Nigeria’s Oil Could Become Worthless Soon – FG
With the global oil industry facing disruption amidst a move towards clean energy, Nigeria’s crude oil has its glory days numbered.
This is according to the Minister of State for Petroleum, Timipre Sylva, who cautioned against the economy’s over-reliance on oil during a meeting with the leadership of the National Assembly on Monday.
Speaking on the need to pass the Petroleum Industry Bill as soon as possible, Sylva argued that Nigeria has to make the best of use of the remaining days petroleum has left in the global market.
He noted that, “Forecasts in oil industry circles indicate that oil will play less and less role in the global economy. Specifically, by the year 2040 which is 20 years away, the relevance of oil in the global economy will reduce by 50 percent.”
“The days of oil are numbered; deposits of coal did not run out before the world moved away from it. Today, the world is talking about alternative energy and we should also move; we should take advantage of making hay while the sun shines.”
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According to the World Oil Outlook 2040 report released by the Organization of the Petroleum Exporting Countries [OPEC], oil and gas are expected to serve about 53% of the global energy needs in 2040. In 2015, fossil fuels had an 81% share of the global energy mix; the number is only expected to drop to 74% by 2040.
The wheels of the Nigerian economy run on oil. In 2019, oil revenue was 83.9% of total exports.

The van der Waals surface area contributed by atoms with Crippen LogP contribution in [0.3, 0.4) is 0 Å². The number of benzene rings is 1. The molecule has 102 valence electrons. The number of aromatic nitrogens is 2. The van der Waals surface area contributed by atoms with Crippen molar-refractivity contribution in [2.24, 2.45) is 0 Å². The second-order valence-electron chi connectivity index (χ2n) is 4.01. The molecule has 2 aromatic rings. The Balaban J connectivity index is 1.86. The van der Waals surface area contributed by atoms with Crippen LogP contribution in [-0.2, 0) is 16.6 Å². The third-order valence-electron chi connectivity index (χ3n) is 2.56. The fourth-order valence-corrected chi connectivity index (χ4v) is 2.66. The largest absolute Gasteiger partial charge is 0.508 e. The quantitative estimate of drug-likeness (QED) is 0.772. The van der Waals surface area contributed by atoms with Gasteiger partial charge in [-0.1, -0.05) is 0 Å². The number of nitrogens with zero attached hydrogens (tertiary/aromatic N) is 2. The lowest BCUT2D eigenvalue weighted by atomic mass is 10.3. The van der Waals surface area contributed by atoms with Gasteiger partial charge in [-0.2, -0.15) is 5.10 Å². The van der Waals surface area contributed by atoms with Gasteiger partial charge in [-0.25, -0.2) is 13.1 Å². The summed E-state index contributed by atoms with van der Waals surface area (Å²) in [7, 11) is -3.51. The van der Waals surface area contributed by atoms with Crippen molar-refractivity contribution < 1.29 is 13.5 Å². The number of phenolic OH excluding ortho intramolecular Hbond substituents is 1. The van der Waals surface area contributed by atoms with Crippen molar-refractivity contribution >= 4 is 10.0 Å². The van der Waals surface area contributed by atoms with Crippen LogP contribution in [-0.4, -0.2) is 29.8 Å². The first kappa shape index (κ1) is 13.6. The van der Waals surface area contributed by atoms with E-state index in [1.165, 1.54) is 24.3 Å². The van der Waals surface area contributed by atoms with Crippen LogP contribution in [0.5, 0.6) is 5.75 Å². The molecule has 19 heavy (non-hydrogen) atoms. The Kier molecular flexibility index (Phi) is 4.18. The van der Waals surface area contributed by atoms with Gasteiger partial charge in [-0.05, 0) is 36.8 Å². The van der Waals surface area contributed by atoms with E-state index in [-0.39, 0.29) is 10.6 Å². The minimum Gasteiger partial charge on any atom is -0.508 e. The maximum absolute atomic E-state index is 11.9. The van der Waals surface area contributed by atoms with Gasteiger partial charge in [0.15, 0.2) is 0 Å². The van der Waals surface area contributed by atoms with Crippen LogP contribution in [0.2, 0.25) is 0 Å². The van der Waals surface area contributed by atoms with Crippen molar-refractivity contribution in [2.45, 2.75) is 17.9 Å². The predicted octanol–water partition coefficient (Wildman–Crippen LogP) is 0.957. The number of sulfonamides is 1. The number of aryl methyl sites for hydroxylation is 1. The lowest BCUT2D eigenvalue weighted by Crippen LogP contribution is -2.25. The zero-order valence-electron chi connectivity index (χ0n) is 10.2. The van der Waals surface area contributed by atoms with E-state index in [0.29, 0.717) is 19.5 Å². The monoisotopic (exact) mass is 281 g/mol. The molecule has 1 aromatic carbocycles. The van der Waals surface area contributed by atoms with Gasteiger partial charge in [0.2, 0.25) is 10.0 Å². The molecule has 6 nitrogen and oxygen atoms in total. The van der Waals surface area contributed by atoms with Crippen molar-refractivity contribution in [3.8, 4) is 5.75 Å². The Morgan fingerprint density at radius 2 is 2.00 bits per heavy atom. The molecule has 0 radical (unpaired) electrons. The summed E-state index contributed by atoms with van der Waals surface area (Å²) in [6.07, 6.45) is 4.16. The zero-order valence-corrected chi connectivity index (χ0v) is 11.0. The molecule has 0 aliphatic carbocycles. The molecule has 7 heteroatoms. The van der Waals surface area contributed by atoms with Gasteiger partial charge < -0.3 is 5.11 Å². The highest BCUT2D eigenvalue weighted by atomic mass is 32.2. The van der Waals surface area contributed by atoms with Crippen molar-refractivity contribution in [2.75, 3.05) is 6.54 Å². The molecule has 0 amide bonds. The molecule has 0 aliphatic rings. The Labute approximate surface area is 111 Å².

However, the government appears to be making slight moves away from oil, even within the energy sector.
On Tuesday, the Energy Commission of Nigeria [ECN] disclosed that the Federal Government is making strategic moves towards investing in renewable energy. This was announced in Abuja by the Director-General/Chief Executive Officer of the ECN, Professor Eli Bala, during an event tagged “National Stakeholders’ Consultative Forum on Scaling up Inter-Connected Mini-Grids Development in Nigeria: Current Status, Challenges and Prospects”.
According to Professor Bala, this is aimed at “de-risking” the electricity sector so as to make power more readily available, attract investment and boost the industry’s cashflow profile.
This comes months after the Federal Government launched the $200 million Nigeria Electrification Project, a renewable energy initiative to light up 105,000 homes using off-grid energy.